“I do not think anyone in Nigeria needs persuading of the need for urgent action on the environment. Desertification in the north, floods in ... the centre, pollution and erosion on the coast are enough evidence. For Nigeria, climate change is not about the perils of tomorrow, but what is happening today,” President Muhammadu Buhari said during the UN Climate Change Conference (COP26) in October. And today means Nigerians are finding it increasingly hard to afford basic food items.
After it issued the first set of Payment Service Bank (PSB) licenses to local telcos in August last year, Nigeria’s apex bank has granted an approval-in-principle to Airtel Africa, one of the biggest telecom operators in the country.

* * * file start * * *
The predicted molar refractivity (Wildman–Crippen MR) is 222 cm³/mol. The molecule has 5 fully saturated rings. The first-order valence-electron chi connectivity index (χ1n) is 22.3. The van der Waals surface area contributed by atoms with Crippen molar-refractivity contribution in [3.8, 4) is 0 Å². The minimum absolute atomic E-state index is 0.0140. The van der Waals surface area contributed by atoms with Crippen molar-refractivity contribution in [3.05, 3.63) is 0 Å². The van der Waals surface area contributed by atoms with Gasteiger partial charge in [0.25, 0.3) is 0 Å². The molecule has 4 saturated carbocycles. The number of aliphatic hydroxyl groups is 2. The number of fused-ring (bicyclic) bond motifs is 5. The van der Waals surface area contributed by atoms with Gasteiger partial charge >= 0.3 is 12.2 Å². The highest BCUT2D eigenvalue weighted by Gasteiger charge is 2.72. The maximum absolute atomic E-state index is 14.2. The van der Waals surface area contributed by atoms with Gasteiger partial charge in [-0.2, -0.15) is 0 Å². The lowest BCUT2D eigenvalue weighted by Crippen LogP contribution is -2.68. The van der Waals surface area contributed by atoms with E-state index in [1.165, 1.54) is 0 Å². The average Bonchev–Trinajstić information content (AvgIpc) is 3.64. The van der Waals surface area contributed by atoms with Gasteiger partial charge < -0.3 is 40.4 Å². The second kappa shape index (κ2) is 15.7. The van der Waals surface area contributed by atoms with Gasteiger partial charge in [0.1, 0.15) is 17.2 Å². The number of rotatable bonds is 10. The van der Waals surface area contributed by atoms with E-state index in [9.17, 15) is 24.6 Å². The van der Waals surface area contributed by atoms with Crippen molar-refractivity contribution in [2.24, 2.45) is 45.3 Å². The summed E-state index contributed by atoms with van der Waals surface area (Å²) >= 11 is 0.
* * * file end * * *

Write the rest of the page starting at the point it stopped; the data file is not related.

This is meant to usher in full participation of telcos in the mobile money market and catalyse inclusion of the rural poor – especially in northern Nigeria – the youth, and women who form the bulk of the country’s unbanked population.
Following the announcement by the CBN, the share price of the telecom giant has significantly grown. On Monday 9 November, the first official trading day after the public announcement on Friday, local media reported that Airtel’s market capitalisation grew by N293.13bn ($711m), from N2.93trn to N3.22trn. At the end of the trading week, its share price had risen by 11.8% to close at N871.70 per share.